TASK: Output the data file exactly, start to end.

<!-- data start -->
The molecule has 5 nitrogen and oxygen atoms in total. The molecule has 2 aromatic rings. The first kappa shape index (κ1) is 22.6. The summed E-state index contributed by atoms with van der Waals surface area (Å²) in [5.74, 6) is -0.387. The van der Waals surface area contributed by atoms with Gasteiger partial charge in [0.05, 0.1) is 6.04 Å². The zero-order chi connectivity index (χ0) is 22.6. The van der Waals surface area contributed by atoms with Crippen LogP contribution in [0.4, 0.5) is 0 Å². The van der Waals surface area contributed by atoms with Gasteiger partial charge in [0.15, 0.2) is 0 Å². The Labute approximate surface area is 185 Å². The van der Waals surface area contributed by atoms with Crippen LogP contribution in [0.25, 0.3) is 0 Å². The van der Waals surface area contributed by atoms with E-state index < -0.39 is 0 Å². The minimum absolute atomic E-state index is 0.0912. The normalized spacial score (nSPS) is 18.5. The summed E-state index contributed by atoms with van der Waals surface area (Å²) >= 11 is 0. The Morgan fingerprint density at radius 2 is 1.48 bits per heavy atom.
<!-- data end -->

The molecule has 5 nitrogen and oxygen atoms in total. The molecule has 2 aromatic rings. The first kappa shape index (κ1) is 22.6. The summed E-state index contributed by atoms with van der Waals surface area (Å²) in [5.74, 6) is -0.387. The van der Waals surface area contributed by atoms with Gasteiger partial charge in [0.05, 0.1) is 6.04 Å². The zero-order chi connectivity index (χ0) is 22.6. The van der Waals surface area contributed by atoms with Crippen LogP contribution in [0.4, 0.5) is 0 Å². The van der Waals surface area contributed by atoms with Gasteiger partial charge in [0.15, 0.2) is 0 Å². The Labute approximate surface area is 185 Å². The van der Waals surface area contributed by atoms with Crippen LogP contribution in [0.25, 0.3) is 0 Å². The van der Waals surface area contributed by atoms with E-state index < -0.39 is 0 Å². The minimum absolute atomic E-state index is 0.0912. The normalized spacial score (nSPS) is 18.5. The summed E-state index contributed by atoms with van der Waals surface area (Å²) >= 11 is 0. The Morgan fingerprint density at radius 2 is 1.48 bits per heavy atom.